50 Different Words for Snow

16 07 2014

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Like the Eskimo and “snow”

30 05 2014

50words4slow





We have 50 words for “slow”

20 02 2014

50words4slow





The same word…

21 09 2013

normal





Many words for snow

20 09 2013

one_word_for_moron





Sudden Onset Cannabalism

17 09 2013

cannabalism2cannabalism cannabalism1





new words for snow?

31 08 2013

Last Words:
I can haz some new words for snow?
By DS Bigham
Editor-in-Chief,
 Popular Linguistics Magazine

…given that English seems to love a good borrowed word (vuvuzela, anyone?) why don’t we have *more* words for snow than we do? It’s not that I’m sick of the unending portmanteaus beginning with snow-, it’s just that I think we can do better.

white_people

 

Instead of snowmageddon, where we combine the perfectly dull Old English word ‘snow’ with the ultimately Hebrew-derived word ‘Armageddon’, let’s borrow some Turkish and talk about the kar-mageddon instead. It has a better feel to it and opens up a world of possible puns on karma, as well (“Oh hey, Bob, weather man said it’s gonna be a karmageddon tonight, better make sure your shovel is handy.” “Oh yeah, Ned, well, you know what they say, karmageddon’s a bitch!” … well, we’ll get one pun out of it, anyway). Or even better, just head outside, stand knee-deep in the stuff, raise your voice angrily at the sky and exclaim, in your strongest Klingon accent, chuchHommey! You’re sure to win the ‘Best Yard Decor’ vote from the Star Trek fans next door, at least.

walrus

Other, more mundane, cold weather events may include a lovely evening of hot cocoa and elurra (Basque), a miserable morning driving through a yuki (Japanese) drizzle, a soporific night nodding off to Old Man Winter snjór-ing (Icelandic) out our window panes, or, if it’s a snow like we had in Central Texas, barely a dusting of the stuff, let’s borrow from Albanian and call it like it is — a total borë.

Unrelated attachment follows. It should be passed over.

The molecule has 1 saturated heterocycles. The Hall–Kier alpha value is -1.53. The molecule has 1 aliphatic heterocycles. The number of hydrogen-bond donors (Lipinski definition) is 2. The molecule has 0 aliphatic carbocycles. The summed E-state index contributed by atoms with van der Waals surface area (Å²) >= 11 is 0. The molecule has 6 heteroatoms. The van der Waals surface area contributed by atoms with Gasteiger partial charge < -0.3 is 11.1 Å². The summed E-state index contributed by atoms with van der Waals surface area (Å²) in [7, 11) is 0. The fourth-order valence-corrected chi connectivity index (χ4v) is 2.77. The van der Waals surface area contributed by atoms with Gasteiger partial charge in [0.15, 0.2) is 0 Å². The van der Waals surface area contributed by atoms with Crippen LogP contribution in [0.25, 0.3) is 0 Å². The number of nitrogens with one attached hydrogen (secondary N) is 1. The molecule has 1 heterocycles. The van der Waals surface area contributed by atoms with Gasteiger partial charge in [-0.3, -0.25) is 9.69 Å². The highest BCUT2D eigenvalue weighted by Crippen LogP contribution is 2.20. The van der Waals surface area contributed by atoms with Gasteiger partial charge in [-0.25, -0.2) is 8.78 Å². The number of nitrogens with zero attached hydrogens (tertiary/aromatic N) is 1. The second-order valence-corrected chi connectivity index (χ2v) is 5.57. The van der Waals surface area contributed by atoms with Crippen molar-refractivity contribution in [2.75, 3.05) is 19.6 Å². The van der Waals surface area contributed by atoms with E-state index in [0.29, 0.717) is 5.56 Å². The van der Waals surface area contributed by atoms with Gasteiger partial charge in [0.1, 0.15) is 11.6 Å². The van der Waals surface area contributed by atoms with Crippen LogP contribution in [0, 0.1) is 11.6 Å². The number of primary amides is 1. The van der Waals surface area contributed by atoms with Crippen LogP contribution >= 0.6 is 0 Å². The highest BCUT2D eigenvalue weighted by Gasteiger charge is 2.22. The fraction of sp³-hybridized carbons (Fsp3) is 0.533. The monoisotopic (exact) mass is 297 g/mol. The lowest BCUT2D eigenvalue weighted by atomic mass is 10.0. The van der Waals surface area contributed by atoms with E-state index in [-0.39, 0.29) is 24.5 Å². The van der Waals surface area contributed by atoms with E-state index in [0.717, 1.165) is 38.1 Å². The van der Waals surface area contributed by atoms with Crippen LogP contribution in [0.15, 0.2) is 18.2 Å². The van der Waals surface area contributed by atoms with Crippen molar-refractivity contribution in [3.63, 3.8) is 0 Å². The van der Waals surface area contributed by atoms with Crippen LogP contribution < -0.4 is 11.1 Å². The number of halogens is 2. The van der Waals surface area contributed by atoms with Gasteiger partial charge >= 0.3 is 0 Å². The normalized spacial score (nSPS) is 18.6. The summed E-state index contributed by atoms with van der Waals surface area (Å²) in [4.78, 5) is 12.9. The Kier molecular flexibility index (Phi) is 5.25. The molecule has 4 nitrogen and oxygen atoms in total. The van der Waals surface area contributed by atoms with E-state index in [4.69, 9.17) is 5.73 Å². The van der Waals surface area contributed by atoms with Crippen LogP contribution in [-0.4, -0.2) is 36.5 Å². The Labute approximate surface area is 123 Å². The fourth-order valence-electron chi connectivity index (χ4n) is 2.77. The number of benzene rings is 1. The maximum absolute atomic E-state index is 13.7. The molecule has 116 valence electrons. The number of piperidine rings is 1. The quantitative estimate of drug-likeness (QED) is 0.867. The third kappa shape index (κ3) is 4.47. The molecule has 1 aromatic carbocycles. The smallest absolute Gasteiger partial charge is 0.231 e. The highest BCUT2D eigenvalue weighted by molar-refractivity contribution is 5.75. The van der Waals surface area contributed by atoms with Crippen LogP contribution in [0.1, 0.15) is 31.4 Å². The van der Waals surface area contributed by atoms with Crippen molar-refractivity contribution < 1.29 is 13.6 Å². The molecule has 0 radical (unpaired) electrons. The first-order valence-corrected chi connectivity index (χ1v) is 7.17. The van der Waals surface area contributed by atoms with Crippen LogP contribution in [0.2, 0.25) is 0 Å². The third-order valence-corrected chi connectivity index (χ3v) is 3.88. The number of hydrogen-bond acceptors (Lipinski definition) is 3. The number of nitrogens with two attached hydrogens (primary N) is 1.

So how about that? In a language where we’ve welcomed crazy words likeautochthonous and lingerie, surely a couple new words for snø (Norwegian) would be welcomed by winter’s journalistic zeitgeist. Let’s get to it. And maybe next time you hear someone talk about “117 words for snow” … maybe they’ll just be talking about English.





Cats are like the Eskimos of Laziness

21 05 2013

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Iktsuarpok fever!

13 12 2012

#5. Iktsuarpok (Inuit)

Means:

To go outside to check if an expected visitor has arrived, over and over again.

For lonely people eager to find new ways to express their loneliness, there is a new word that perfectly sums up the feeling of waiting for someone who, as time goes on, you realize probably isn’t coming. We’ve all been guilty of “iktsuarpok” at one point or another, whether it’s waiting for a prom date or waiting for a concealed-weapons permit in the mail after that prom fiasco. Time can seem to stretch on for eternity in moments that require you to wait on someone else, glancing out the window again and again, waiting for their car to pull into the driveway. The Inuit know the feeling so well they developed a word for it.

Wikipedia
They have 40 words for “sudden onset cannibalism,” too, if you’re thinking of visiting.

The fact that iktsuarpok even exists as a word offers us all a sense of exactly what kind of isolation the Inuit people are subjected to every day. They will get all iktsuarpok-ed for the prospect of a guest like a kid for Santa Claus. So the next time you’re feeling sick to death of all the people around you, remember that somewhere there’s a group of people disconnected from civilization in subzero temperatures, just waiting for some hypothermic company to stumble past.

Getty
“Just chopping up some nice ice logs for the ice fire.”

Psst.. did you catch the “100 words for snow” reference?  Sneaky!!





100 Lies

29 09 2012








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